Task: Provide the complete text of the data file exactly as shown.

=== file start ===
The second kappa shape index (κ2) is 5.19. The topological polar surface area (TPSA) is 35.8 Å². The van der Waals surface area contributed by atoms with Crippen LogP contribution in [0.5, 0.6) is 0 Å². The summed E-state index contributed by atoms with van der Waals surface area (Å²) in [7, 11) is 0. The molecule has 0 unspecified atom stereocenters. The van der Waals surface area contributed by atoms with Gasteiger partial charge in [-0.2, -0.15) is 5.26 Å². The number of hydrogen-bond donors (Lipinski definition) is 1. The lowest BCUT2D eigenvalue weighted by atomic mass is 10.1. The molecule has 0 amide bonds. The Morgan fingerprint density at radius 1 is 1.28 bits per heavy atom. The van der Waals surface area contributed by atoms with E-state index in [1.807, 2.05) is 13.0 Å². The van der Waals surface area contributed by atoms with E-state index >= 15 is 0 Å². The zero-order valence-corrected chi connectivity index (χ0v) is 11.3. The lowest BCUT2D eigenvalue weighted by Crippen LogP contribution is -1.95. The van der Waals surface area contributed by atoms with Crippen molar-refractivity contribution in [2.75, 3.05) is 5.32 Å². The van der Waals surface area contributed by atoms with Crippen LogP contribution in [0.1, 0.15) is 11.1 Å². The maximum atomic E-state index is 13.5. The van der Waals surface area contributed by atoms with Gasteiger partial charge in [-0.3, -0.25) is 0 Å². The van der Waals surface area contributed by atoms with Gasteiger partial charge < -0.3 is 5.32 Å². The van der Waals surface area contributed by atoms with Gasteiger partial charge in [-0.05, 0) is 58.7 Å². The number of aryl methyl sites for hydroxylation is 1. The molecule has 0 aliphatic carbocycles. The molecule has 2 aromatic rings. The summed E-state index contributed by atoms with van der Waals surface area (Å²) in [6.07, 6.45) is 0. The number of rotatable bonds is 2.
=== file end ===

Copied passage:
The second kappa shape index (κ2) is 5.19. The topological polar surface area (TPSA) is 35.8 Å². The van der Waals surface area contributed by atoms with Crippen LogP contribution in [0.5, 0.6) is 0 Å². The summed E-state index contributed by atoms with van der Waals surface area (Å²) in [7, 11) is 0. The molecule has 0 unspecified atom stereocenters. The van der Waals surface area contributed by atoms with Gasteiger partial charge in [-0.2, -0.15) is 5.26 Å². The number of hydrogen-bond donors (Lipinski definition) is 1. The lowest BCUT2D eigenvalue weighted by atomic mass is 10.1. The molecule has 0 amide bonds. The Morgan fingerprint density at radius 1 is 1.28 bits per heavy atom. The van der Waals surface area contributed by atoms with E-state index in [1.807, 2.05) is 13.0 Å². The van der Waals surface area contributed by atoms with E-state index >= 15 is 0 Å². The zero-order valence-corrected chi connectivity index (χ0v) is 11.3. The lowest BCUT2D eigenvalue weighted by Crippen LogP contribution is -1.95. The van der Waals surface area contributed by atoms with Crippen molar-refractivity contribution in [2.75, 3.05) is 5.32 Å². The van der Waals surface area contributed by atoms with Crippen LogP contribution in [0.1, 0.15) is 11.1 Å². The maximum atomic E-state index is 13.5. The van der Waals surface area contributed by atoms with Gasteiger partial charge in [-0.3, -0.25) is 0 Å². The van der Waals surface area contributed by atoms with Gasteiger partial charge < -0.3 is 5.32 Å². The van der Waals surface area contributed by atoms with Gasteiger partial charge in [-0.05, 0) is 58.7 Å². The number of aryl methyl sites for hydroxylation is 1. The molecule has 0 aliphatic carbocycles. The molecule has 2 aromatic rings. The summed E-state index contributed by atoms with van der Waals surface area (Å²) in [6.07, 6.45) is 0. The number of rotatable bonds is 2.